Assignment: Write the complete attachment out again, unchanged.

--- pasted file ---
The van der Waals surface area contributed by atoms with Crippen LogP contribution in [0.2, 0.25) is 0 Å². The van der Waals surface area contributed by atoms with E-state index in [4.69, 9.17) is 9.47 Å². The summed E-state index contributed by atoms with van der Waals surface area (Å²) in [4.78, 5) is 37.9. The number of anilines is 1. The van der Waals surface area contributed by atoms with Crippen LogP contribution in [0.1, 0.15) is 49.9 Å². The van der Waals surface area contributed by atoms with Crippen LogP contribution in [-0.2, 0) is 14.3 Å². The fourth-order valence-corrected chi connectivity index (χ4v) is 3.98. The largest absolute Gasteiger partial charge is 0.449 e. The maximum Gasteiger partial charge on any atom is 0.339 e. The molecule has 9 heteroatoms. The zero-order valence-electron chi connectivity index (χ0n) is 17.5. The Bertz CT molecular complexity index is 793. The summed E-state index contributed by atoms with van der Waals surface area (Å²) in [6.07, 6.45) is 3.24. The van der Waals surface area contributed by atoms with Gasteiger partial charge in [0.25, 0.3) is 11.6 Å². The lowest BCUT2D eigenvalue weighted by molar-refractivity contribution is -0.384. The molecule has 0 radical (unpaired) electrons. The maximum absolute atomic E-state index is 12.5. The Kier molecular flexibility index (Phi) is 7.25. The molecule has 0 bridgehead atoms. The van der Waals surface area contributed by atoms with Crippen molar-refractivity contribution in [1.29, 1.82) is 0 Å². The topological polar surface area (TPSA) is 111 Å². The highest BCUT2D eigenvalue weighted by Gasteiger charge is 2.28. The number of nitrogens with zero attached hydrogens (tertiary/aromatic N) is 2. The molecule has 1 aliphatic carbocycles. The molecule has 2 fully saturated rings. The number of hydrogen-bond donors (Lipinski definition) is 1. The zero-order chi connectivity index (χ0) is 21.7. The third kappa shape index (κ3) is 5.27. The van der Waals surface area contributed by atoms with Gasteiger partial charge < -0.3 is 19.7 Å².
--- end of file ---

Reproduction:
The van der Waals surface area contributed by atoms with Crippen LogP contribution in [0.2, 0.25) is 0 Å². The van der Waals surface area contributed by atoms with E-state index in [4.69, 9.17) is 9.47 Å². The summed E-state index contributed by atoms with van der Waals surface area (Å²) in [4.78, 5) is 37.9. The number of anilines is 1. The van der Waals surface area contributed by atoms with Crippen LogP contribution in [0.1, 0.15) is 49.9 Å². The van der Waals surface area contributed by atoms with Crippen LogP contribution in [-0.2, 0) is 14.3 Å². The fourth-order valence-corrected chi connectivity index (χ4v) is 3.98. The largest absolute Gasteiger partial charge is 0.449 e. The maximum Gasteiger partial charge on any atom is 0.339 e. The molecule has 9 heteroatoms. The zero-order valence-electron chi connectivity index (χ0n) is 17.5. The Bertz CT molecular complexity index is 793. The summed E-state index contributed by atoms with van der Waals surface area (Å²) in [6.07, 6.45) is 3.24. The van der Waals surface area contributed by atoms with Gasteiger partial charge in [0.25, 0.3) is 11.6 Å². The lowest BCUT2D eigenvalue weighted by molar-refractivity contribution is -0.384. The molecule has 0 radical (unpaired) electrons. The maximum absolute atomic E-state index is 12.5. The Kier molecular flexibility index (Phi) is 7.25. The molecule has 0 bridgehead atoms. The van der Waals surface area contributed by atoms with Crippen molar-refractivity contribution in [1.29, 1.82) is 0 Å². The topological polar surface area (TPSA) is 111 Å². The highest BCUT2D eigenvalue weighted by Gasteiger charge is 2.28. The number of nitrogens with zero attached hydrogens (tertiary/aromatic N) is 2. The molecule has 1 aliphatic carbocycles. The molecule has 2 fully saturated rings. The number of hydrogen-bond donors (Lipinski definition) is 1. The zero-order chi connectivity index (χ0) is 21.7. The third kappa shape index (κ3) is 5.27. The van der Waals surface area contributed by atoms with Gasteiger partial charge < -0.3 is 19.7 Å².